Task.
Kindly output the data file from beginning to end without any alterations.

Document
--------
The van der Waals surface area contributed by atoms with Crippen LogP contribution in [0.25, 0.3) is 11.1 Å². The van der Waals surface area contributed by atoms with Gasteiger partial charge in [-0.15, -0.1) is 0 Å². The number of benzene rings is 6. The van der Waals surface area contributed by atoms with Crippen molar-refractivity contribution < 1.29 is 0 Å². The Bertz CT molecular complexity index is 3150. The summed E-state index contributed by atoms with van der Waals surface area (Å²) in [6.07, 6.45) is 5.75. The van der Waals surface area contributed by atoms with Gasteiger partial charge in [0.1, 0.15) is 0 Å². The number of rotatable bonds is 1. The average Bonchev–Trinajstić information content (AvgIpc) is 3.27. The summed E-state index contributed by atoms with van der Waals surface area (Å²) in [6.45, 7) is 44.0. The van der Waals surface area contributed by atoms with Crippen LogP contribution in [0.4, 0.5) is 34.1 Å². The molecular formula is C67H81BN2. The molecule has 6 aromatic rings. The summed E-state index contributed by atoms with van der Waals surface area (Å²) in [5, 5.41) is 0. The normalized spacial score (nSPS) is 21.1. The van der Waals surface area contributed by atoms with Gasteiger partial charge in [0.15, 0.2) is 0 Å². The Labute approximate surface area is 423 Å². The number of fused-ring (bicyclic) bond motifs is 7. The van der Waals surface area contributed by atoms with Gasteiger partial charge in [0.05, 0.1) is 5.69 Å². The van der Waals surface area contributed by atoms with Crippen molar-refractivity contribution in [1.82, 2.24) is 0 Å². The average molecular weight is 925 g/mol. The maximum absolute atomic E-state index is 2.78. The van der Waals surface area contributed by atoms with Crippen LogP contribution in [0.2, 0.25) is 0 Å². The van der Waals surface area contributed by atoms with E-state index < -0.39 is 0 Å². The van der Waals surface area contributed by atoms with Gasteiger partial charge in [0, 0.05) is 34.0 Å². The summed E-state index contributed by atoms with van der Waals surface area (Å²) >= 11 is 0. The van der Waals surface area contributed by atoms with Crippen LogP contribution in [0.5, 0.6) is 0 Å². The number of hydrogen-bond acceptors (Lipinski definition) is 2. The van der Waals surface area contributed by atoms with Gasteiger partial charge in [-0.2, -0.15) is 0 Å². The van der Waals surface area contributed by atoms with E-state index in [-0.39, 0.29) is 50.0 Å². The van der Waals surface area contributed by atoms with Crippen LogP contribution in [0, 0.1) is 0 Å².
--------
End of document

The van der Waals surface area contributed by atoms with Crippen LogP contribution in [0.25, 0.3) is 11.1 Å². The van der Waals surface area contributed by atoms with Gasteiger partial charge in [-0.15, -0.1) is 0 Å². The number of benzene rings is 6. The van der Waals surface area contributed by atoms with Crippen molar-refractivity contribution < 1.29 is 0 Å². The Bertz CT molecular complexity index is 3150. The summed E-state index contributed by atoms with van der Waals surface area (Å²) in [6.07, 6.45) is 5.75. The van der Waals surface area contributed by atoms with Gasteiger partial charge in [0.1, 0.15) is 0 Å². The number of rotatable bonds is 1. The average Bonchev–Trinajstić information content (AvgIpc) is 3.27. The summed E-state index contributed by atoms with van der Waals surface area (Å²) in [6.45, 7) is 44.0. The van der Waals surface area contributed by atoms with Crippen LogP contribution in [0.4, 0.5) is 34.1 Å². The molecular formula is C67H81BN2. The molecule has 6 aromatic rings. The summed E-state index contributed by atoms with van der Waals surface area (Å²) in [5, 5.41) is 0. The normalized spacial score (nSPS) is 21.1. The van der Waals surface area contributed by atoms with Gasteiger partial charge in [0.15, 0.2) is 0 Å². The Labute approximate surface area is 423 Å². The number of fused-ring (bicyclic) bond motifs is 7. The van der Waals surface area contributed by atoms with Gasteiger partial charge in [0.05, 0.1) is 5.69 Å². The van der Waals surface area contributed by atoms with Crippen molar-refractivity contribution in [1.82, 2.24) is 0 Å². The average molecular weight is 925 g/mol. The maximum absolute atomic E-state index is 2.78. The van der Waals surface area contributed by atoms with Crippen LogP contribution in [0.2, 0.25) is 0 Å². The van der Waals surface area contributed by atoms with E-state index < -0.39 is 0 Å². The van der Waals surface area contributed by atoms with Gasteiger partial charge in [0, 0.05) is 34.0 Å². The summed E-state index contributed by atoms with van der Waals surface area (Å²) >= 11 is 0. The van der Waals surface area contributed by atoms with Crippen LogP contribution in [0.5, 0.6) is 0 Å². The number of hydrogen-bond acceptors (Lipinski definition) is 2. The van der Waals surface area contributed by atoms with Gasteiger partial charge in [-0.2, -0.15) is 0 Å². The van der Waals surface area contributed by atoms with E-state index in [-0.39, 0.29) is 50.0 Å². The van der Waals surface area contributed by atoms with Crippen LogP contribution in [0, 0.1) is 0 Å².